CHEM 2030 Lecture Notes - Lecture 99: Aluminium Oxide, Alkali Metal, Chemical Polarity

234 views33 pages
8 Apr 2016
Department
Course
Professor
Inorganic Chem:
Study Tip: Start Memorizing the naming patterns from “Reference Material for
Nomenclature of Simple Inorganic Compounds”.
^ Most important sections are Table 3.5 and 3.6.
^^ Knowing these naming patterns will earn you 4 marks out of 30 on Tests 1&2.
(2 Marks for naming 2 different compounds given their formulas. 2 other marks
for writing the formulas from 2 given compound names).
-Review Solubility Rules (Table 5.1, pg 158)
-Tip: The stuff on slide 4 (complex ions and coordination compounds) will
be learned later in the course (in about a month). All you need to take note of
from that slide are Lewis Acids and Lewis Bases explained below:
Lewis Acids vs Lewis Bases:
1. Lewis Base donates an electron pair. (Lewis base is also called a Ligand)
2. Lewis Acid accepts an electron pair.
Slide 6 shows Hydration shells (Strongest bonding in the middle, and weakening
more and more as it goes towards the outside).
Brønsted-Lowry Acids & Bases (the regular Acids and Bases):
1. Acid - Donates a proton.
2. Base - Accepts a proton.
Types of Acids:
1. Carboxylic Acids:
-Example: O=C-O :---(H (the electron pair is attracted to the Oxygen ← ⁺
and the H is released). |_R ( thats an R group bonded to the C)
find more resources at oneclass.com
find more resources at oneclass.com
Unlock document

This preview shows pages 1-3 of the document.
Unlock all 33 pages and 3 million more documents.

Already have an account? Log in
-The strength of which the Oxygen pulls the electron pair is dependent on
what is bonded on the other side.
-Adding methyl groups (H -C---C-O) will decrease its electronegativity,
making it a weaker acid.
-The addition of other electronegative groups (like F, Cl, etc) will increase
the O’s electronegativity, which in turn increases the acidity. (The more
electronegative it is, the stronger the acid is - for example, F is more
electronegative than Cl, so it will create a stronger acid (higher Ka value)).
2. Inorganic Acids:
Two Types:
i) Binary Acids:
-Bond strength matters. The longer the bond (smaller bond strength), the
more acidic a substance is.
-For a Strong Bond, Acid is Weak (cause acidity is determined by the
capability of H being released).
ii) Oxoacids:
-Oxoacids don’t have hydrogens bound to the cEntral nonmetal atom, they
are all bound to Oxygens (which are bound to the cEntral atom). The central
atom is called E.
-The more electronegative E is, the stronger the acid (because it makes the
Oxygen draw the bond pair more strongly towards itself, releasing the Hydrogen
easier).
-The more Oxygens you put on an Oxoacid, the more electronegativity all of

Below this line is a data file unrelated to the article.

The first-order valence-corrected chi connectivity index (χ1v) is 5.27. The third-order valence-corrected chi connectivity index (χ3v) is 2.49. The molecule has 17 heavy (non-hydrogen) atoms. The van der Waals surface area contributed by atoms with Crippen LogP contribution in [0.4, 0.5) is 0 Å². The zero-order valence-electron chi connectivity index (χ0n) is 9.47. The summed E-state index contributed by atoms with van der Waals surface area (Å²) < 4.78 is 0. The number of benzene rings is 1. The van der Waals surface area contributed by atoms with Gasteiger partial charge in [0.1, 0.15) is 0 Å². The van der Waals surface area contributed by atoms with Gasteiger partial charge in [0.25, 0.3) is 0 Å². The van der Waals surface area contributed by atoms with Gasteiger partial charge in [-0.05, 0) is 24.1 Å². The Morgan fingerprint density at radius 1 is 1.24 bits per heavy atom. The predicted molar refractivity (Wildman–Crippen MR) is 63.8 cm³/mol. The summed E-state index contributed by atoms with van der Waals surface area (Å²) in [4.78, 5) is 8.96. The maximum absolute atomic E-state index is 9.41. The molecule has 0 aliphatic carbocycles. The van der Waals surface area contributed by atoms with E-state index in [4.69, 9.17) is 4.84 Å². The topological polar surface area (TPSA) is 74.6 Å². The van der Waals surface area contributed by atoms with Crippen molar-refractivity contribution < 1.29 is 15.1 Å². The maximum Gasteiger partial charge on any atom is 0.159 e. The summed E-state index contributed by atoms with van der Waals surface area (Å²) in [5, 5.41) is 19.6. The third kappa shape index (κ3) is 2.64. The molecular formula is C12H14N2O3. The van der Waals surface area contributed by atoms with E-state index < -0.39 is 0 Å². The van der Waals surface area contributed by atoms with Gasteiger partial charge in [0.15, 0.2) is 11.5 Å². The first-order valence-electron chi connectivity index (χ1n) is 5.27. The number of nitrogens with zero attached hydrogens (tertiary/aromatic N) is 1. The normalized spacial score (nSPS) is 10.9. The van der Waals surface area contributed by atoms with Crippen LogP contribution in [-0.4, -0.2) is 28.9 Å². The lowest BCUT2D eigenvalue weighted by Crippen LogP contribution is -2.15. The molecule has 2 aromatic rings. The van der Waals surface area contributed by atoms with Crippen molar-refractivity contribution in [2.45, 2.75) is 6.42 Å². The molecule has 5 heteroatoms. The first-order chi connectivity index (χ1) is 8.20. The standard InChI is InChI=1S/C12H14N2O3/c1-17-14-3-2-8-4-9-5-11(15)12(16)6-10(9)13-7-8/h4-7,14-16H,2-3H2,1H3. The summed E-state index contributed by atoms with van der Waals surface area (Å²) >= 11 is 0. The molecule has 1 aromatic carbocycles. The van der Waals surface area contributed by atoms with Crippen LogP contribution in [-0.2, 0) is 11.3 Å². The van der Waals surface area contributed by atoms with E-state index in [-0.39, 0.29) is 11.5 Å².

them have, making it even stronger! ( H--O--E vs H--O--E--O (in the second
one; where it is probably Carbon, since it has 4 bonds)). You can also explain
find more resources at oneclass.com
find more resources at oneclass.com
Unlock document

This preview shows pages 1-3 of the document.
Unlock all 33 pages and 3 million more documents.

Already have an account? Log in
why more Oxygens on E increase the acidity by saying that it increases its
Oxidation State (OS).
-A third explanation of why adding more O’s is on slides (explaining
something bout Anions, these explanations are there so you can focus on a
couple of reasons to what is happening in the reaction, instead of focusing only
on one factor (because one factor will not always be accurate, cause of
exceptions)).
3. Aquated Cations:
-Water (solvent) molecules interacting with the water molecules on the
Aquated Cation (M). Example: M--O-:(---H OH (Note: theres another H → ₂
bonded to the O thats next to the M) |_H
Types of Bases:
1. Hydroxides and Oxides
-General Structure: H--:--O--:--E
-We already know if Electronegativity of E is high, its going to bond O--E
tightly and H will be released (the Oxoacid!)
-BUT if the Electronegativity of E is Low, the O--E bond becomes polar,
and can release the OH. Example: H--:--O-:--)-E OH breaks off of E.
-There is a third case too, Intermediate Electronegativity. When E is
Intermediate, the substance can act as both Acid or a Base! (called
Amphoteric)
-A Similar effect is produced for Oxides (aka E bonded to only O (without
the H)). When Electronegativity of E is low, the O is released, and binds to
water (in an aqueous solution), producing an OH (base).
-If Electronegativity of E is high, the O attracts water to bond to it, producing
a new acidic molecule (which is favorable in releasing the H).
find more resources at oneclass.com
find more resources at oneclass.com
Unlock document

This preview shows pages 1-3 of the document.
Unlock all 33 pages and 3 million more documents.

Already have an account? Log in

Get OneClass Notes+

Unlimited access to class notes and textbook notes.

YearlyBest Value
75% OFF
$8 USD/m
Monthly
$30 USD/m
You will be charged $96 USD upfront and auto renewed at the end of each cycle. You may cancel anytime under Payment Settings. For more information, see our Terms and Privacy.
Payments are encrypted using 256-bit SSL. Powered by Stripe.